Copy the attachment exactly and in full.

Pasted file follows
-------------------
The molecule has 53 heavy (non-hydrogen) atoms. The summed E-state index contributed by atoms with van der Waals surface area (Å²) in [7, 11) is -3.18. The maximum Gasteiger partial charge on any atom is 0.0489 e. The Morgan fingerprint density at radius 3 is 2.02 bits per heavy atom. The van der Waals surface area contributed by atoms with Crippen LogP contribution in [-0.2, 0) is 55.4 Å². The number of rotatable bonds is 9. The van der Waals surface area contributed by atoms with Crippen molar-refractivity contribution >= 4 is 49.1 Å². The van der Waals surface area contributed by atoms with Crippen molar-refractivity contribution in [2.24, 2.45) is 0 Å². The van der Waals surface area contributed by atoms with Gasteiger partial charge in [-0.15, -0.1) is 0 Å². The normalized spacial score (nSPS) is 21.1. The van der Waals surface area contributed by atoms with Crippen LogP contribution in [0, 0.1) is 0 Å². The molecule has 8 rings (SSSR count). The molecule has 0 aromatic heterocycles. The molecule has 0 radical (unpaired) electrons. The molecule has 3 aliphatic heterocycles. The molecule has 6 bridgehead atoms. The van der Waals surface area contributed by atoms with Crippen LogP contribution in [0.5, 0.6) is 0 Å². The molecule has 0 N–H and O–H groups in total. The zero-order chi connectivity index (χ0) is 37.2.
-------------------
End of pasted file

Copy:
The molecule has 53 heavy (non-hydrogen) atoms. The summed E-state index contributed by atoms with van der Waals surface area (Å²) in [7, 11) is -3.18. The maximum Gasteiger partial charge on any atom is 0.0489 e. The Morgan fingerprint density at radius 3 is 2.02 bits per heavy atom. The van der Waals surface area contributed by atoms with Crippen LogP contribution in [-0.2, 0) is 55.4 Å². The number of rotatable bonds is 9. The van der Waals surface area contributed by atoms with Crippen molar-refractivity contribution >= 4 is 49.1 Å². The van der Waals surface area contributed by atoms with Crippen molar-refractivity contribution in [2.24, 2.45) is 0 Å². The van der Waals surface area contributed by atoms with Gasteiger partial charge in [-0.15, -0.1) is 0 Å². The normalized spacial score (nSPS) is 21.1. The van der Waals surface area contributed by atoms with Crippen LogP contribution in [0, 0.1) is 0 Å². The molecule has 8 rings (SSSR count). The molecule has 0 aromatic heterocycles. The molecule has 0 radical (unpaired) electrons. The molecule has 3 aliphatic heterocycles. The molecule has 6 bridgehead atoms. The van der Waals surface area contributed by atoms with Crippen LogP contribution in [0.5, 0.6) is 0 Å². The molecule has 0 N–H and O–H groups in total. The zero-order chi connectivity index (χ0) is 37.2.